Another excerpt from the seder readings I’m putting together for Passover this year. This one is an intro to Karpas (green vegetable dipped in salt water):
Keep looking out your window
even as the earth hardens into stone
even as the salt stings your eyes
even if it looks like nothing will ever grow again.
Just keep a sharp lookout
for that flash of green in the distance.
You won’t want to be looking away
when the message arrives at last:
Spring is coming.
It’s time dry your tears.
The season of our liberation is at hand.
I am currently working on a scaled down seder for Tzedek Chicago to use for Passover (via web conferencing) this year. Here’s a taste of my work in progress: an introduction to be read before the first component of the seder, known as Kadesh (the Festival Kiddish):
From the narrow place I called out to God, who answered me with wide open spaces. (Psalm 118:5)
Before we raise the cup to another Passover, we must acknowledge that this night is very different from all other nights. In this extraordinary moment of global pandemic, we are literally dwelling in the “narrow place” of social separation. Thus, we come to the very first question of the evening: how on earth do we fulfill the mitzvah to observe the Passover seder? Where do we even begin?
Let’s begin here: now more than ever, we must affirm Passover’s teaching that liberation is not only possible, but inevitable. We know from nature that spring will invariably follow winter. We know from history that the oppressed do not remain oppressed forever. So too, we know in our hearts and minds that one day we will eventually make it through this narrow place of pandemic and emerge into “wide open spaces.”
But as we also learn from our Passover story: this emergence never happens easily. It cannot happen without real struggle and hard work. We know that there will be causalities. We know, tragically, that the number of casualties is rising dramatically even as we gather together tonight. And while we know there is a new world waiting for us, we don’t yet know how many of us will make it there – or what that world will actually look like when we arrive.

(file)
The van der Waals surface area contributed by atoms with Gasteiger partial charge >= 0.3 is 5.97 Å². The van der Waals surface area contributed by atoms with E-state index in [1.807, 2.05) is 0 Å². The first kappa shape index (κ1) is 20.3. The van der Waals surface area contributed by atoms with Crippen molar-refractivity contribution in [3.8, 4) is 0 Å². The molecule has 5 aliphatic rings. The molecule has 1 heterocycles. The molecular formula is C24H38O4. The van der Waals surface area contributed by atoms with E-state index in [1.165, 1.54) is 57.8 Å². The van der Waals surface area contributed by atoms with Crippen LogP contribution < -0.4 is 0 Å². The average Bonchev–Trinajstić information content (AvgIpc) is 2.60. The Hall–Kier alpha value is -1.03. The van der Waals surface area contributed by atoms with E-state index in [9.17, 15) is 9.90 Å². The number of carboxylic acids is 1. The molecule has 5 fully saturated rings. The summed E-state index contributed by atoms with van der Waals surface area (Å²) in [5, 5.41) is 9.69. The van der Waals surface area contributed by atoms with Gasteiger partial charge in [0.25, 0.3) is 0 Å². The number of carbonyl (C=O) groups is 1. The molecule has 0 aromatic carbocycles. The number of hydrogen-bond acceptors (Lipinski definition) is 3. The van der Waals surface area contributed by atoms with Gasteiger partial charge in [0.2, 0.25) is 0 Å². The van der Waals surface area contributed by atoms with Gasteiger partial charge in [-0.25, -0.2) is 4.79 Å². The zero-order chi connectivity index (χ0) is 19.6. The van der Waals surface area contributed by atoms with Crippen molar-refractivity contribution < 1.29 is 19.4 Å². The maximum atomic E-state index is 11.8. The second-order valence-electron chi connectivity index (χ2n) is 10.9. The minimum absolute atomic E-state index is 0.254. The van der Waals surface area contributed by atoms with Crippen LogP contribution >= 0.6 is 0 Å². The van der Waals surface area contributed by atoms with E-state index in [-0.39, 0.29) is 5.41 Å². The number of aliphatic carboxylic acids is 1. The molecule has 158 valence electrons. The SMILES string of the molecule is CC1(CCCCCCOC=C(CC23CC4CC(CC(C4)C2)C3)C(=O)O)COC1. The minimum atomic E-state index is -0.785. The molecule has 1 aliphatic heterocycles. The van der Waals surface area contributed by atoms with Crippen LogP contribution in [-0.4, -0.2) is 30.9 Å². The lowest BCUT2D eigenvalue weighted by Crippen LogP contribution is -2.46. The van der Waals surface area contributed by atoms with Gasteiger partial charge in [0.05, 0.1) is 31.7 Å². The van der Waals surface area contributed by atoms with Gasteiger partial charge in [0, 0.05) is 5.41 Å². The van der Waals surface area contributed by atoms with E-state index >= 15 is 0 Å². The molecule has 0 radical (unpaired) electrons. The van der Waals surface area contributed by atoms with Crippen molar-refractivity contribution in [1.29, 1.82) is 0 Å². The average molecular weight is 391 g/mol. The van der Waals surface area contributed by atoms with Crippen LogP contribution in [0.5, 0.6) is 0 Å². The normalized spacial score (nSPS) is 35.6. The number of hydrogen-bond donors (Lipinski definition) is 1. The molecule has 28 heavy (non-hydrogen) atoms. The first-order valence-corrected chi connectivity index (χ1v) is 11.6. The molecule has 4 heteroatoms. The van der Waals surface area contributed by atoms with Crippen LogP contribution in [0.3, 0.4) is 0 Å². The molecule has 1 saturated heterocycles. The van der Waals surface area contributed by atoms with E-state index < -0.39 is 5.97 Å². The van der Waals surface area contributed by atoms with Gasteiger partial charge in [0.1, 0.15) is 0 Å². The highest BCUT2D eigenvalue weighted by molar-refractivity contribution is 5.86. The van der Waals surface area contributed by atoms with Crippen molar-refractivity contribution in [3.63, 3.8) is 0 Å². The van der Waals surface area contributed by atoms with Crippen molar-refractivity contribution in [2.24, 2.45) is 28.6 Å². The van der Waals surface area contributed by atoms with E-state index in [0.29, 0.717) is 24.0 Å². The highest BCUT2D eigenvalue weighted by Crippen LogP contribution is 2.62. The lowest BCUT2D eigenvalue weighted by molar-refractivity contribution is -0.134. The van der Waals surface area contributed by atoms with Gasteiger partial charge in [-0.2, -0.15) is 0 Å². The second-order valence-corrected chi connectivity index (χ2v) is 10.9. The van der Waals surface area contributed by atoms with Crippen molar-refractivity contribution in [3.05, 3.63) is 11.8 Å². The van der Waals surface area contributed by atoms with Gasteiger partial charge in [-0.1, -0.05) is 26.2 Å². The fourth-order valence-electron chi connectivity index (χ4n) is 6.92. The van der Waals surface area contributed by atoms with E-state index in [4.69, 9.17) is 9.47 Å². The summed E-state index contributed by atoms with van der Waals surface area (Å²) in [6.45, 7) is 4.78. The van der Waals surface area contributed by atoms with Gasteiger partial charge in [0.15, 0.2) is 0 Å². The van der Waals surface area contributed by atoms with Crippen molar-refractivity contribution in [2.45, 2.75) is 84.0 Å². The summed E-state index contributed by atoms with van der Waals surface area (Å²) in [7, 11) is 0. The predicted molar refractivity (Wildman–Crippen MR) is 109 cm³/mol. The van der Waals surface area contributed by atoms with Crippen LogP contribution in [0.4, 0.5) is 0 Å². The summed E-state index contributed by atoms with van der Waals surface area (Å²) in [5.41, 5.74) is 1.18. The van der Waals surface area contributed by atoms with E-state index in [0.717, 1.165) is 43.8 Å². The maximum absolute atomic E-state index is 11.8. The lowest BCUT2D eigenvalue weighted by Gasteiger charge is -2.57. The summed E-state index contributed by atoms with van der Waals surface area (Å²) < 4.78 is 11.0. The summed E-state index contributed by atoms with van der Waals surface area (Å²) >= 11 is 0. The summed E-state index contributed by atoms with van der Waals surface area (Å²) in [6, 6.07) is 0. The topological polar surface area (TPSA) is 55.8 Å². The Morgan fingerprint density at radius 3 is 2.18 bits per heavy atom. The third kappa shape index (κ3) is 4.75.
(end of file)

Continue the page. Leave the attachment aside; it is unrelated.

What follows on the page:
For now, however, we do know this: like the Israelites of our story, we will not make it through without each other. So too, if the current pandemic has taught us anything, it is the lesson that was learned so painfully by the Israelites in our story: that we are all in this together. That my liberation is irrevocably bound up with yours. And that in the midst of the narrow place, there is no other way but forward.
So as we lift the cup to another Passover, let this be our blessing:
Blessed is the One who shows us how to stand together.
Blessed is the One who inspires us to show up for one another.
Blessed is the One who leads us all toward the wide-open spaces of a new day.
My rendering of Lamentations 2, written and read for a Tisha B’Av vigil held at the Jerome Combs Detention Center, Kankakee, IL, August 11, 2019.
we are beyond humiliation
we incarcerate children without pity
we deport parents without a thought
and build systems that destroy families indiscriminately
now we truly know what it means to be dishonored
our so-called glorious past is now seen
for the sham that it was
the way of life we celebrate is but a privilege
for the few and the powerful
we can’t see that our own might
will be our downfall
we venerate leaders
who should be tried for their crimes